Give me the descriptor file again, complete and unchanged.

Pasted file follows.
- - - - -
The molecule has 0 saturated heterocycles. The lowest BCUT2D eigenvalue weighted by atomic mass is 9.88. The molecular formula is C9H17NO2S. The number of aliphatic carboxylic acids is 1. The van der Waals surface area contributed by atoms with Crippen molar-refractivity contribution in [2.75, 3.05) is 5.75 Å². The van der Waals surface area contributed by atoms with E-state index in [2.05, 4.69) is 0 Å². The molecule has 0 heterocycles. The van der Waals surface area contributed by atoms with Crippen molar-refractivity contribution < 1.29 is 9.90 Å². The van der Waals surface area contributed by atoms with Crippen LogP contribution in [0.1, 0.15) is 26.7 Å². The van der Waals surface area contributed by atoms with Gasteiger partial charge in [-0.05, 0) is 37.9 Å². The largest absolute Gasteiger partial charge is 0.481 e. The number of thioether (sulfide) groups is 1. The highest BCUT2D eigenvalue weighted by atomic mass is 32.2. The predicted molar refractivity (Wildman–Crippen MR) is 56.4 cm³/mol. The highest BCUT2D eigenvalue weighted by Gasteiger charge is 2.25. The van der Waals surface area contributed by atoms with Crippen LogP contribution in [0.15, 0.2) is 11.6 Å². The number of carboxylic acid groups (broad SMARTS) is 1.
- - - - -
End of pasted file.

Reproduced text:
The molecule has 0 saturated heterocycles. The lowest BCUT2D eigenvalue weighted by atomic mass is 9.88. The molecular formula is C9H17NO2S. The number of aliphatic carboxylic acids is 1. The van der Waals surface area contributed by atoms with Crippen molar-refractivity contribution in [2.75, 3.05) is 5.75 Å². The van der Waals surface area contributed by atoms with E-state index in [2.05, 4.69) is 0 Å². The molecule has 0 heterocycles. The van der Waals surface area contributed by atoms with Crippen molar-refractivity contribution < 1.29 is 9.90 Å². The van der Waals surface area contributed by atoms with Crippen LogP contribution in [0.1, 0.15) is 26.7 Å². The van der Waals surface area contributed by atoms with Gasteiger partial charge in [-0.05, 0) is 37.9 Å². The largest absolute Gasteiger partial charge is 0.481 e. The number of thioether (sulfide) groups is 1. The highest BCUT2D eigenvalue weighted by atomic mass is 32.2. The predicted molar refractivity (Wildman–Crippen MR) is 56.4 cm³/mol. The highest BCUT2D eigenvalue weighted by Gasteiger charge is 2.25. The van der Waals surface area contributed by atoms with Crippen LogP contribution in [0.15, 0.2) is 11.6 Å². The number of carboxylic acid groups (broad SMARTS) is 1.